A Service of UA Little Rock
Play Live Radio
Next Up:
0:00 0:00
Available On Air Stations

LEARNS Act pays for teacher salary mandates, but districts must adjust schedules

Lindsay Johnson

Gov. Sarah Sanders’ LEARNS Act will increase beginning teacher salaries in the Bryant School District by $7,500 and give all teachers above $50,000 a raise of $2,000, but the district will have to adjust its current salary schedule.

The legislation’s sponsor says the act’s mandated raises will be funded and that school districts can create salary schedules that meet their needs.

Signed into law March 8, the LEARNS Act increases the state’s minimum teacher salary from $36,000 to $50,000 and guarantees all teachers at least a $2,000 raise.

While the policy is now law, funding must wait for the state’s budget process. The House and Senate must agree on the numbers for their biennial educational adequacy formula, which will determine the state’s amount for teacher pay. Also, the Department of Education appropriation, an overall budget, and the Revenue Stabilization Act (RSA) must be completed for all of the funding to align.

That’s not to say that estimates can’t be made.

Dr. Karen Walters, Bryant’s superintendent, said in an interview with Talk Business & Politics the district’s current minimum salary is $42,500. Raising the minimum to $50,000 and then likewise bumping up salaries higher on the schedule by the same amount would increase salaries by $7 million. At the same time, her district expects to receive $1.93 million from the state for the salary increases mandated by the law, according to a draft spreadsheet for all districts provided by the Arkansas Department of Education.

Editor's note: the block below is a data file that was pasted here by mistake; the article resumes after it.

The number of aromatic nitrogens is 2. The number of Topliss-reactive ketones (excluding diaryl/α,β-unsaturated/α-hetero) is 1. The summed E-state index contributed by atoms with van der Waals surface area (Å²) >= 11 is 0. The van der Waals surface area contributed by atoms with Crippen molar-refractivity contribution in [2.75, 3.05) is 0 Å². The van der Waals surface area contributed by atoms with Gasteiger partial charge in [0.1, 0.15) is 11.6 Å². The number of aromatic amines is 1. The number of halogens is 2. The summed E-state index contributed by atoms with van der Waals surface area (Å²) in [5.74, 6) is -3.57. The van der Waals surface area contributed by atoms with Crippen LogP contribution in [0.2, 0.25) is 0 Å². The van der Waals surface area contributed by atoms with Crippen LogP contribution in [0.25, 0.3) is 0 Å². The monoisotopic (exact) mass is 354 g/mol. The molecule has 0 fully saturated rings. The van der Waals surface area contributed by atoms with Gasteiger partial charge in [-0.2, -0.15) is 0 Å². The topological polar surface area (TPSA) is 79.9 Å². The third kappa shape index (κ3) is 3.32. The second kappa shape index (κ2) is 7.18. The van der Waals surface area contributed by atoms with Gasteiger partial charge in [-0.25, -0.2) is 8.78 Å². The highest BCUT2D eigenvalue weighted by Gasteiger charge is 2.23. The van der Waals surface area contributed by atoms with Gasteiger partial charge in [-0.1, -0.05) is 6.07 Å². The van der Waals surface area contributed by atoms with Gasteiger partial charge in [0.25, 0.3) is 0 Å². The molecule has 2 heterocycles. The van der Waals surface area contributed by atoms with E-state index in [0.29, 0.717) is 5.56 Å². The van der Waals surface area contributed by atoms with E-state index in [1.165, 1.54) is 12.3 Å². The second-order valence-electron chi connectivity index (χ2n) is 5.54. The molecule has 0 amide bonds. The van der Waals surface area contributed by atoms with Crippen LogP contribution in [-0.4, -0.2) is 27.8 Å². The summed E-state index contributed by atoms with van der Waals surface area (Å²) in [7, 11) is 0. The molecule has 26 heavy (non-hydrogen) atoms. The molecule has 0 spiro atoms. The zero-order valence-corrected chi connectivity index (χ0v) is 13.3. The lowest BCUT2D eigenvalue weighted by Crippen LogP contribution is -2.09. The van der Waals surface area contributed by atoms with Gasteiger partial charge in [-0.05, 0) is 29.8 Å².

The LEARNS Act provides for the increase in teacher minimum pay up to $50,000, which will be $7,500 per beginning teacher in Bryant. The new law never promised to provide $7,500 pay raises for teachers making over $50,000, just the $2,000 per teacher increase. That difference is leading to questions, consternation and conflict about teacher pay.

The Bryant school district’s annual salary budget is $39 million, so the $5 million difference needed to pay veteran teachers a $7,500 increase is too big for Bryant to absorb and still keep its schedule. The district provides extra money based on education levels and experience, topping out at a little more than $70,000 for a teacher with 28 years and a doctorate. But finding a way to equitably provide salary increases for all teachers will be a challenge for the school district.

While everyone will get at least the minimum $2,000 raise this upcoming year, salary differences between new and returning teachers will be compressed. Teachers about to finish a master’s degree or specialist degree may see less of an increase than they would have under the old salary schedule. Complicating the issue is the fact that some certified staff members are paid through federal funds. Pay increases for them will have to come out of operating funds.

“Moving forward, our salary schedule is not going to look the way it does now,” she said.

Sen. Breanne Davis, R-Russellville, the bill’s primary Senate sponsor, said all the raises mandated in the LEARNS Act – the $50,000 minimum and the $2,000 salary increases – will be funded by the state. The legislation removed the state’s minimum salary schedule, which she said gives districts more freedom to create their own.

“I’ve heard from several superintendents who are excited about getting to make their own salary schedule in a way that values what they value at their school district to recruit the teachers that they want to recruit to their district,” she said.

Davis said that prior to the legislation’s passage, the majority of the state’s school districts maxed out below $50,000 at the top of their salary schedules.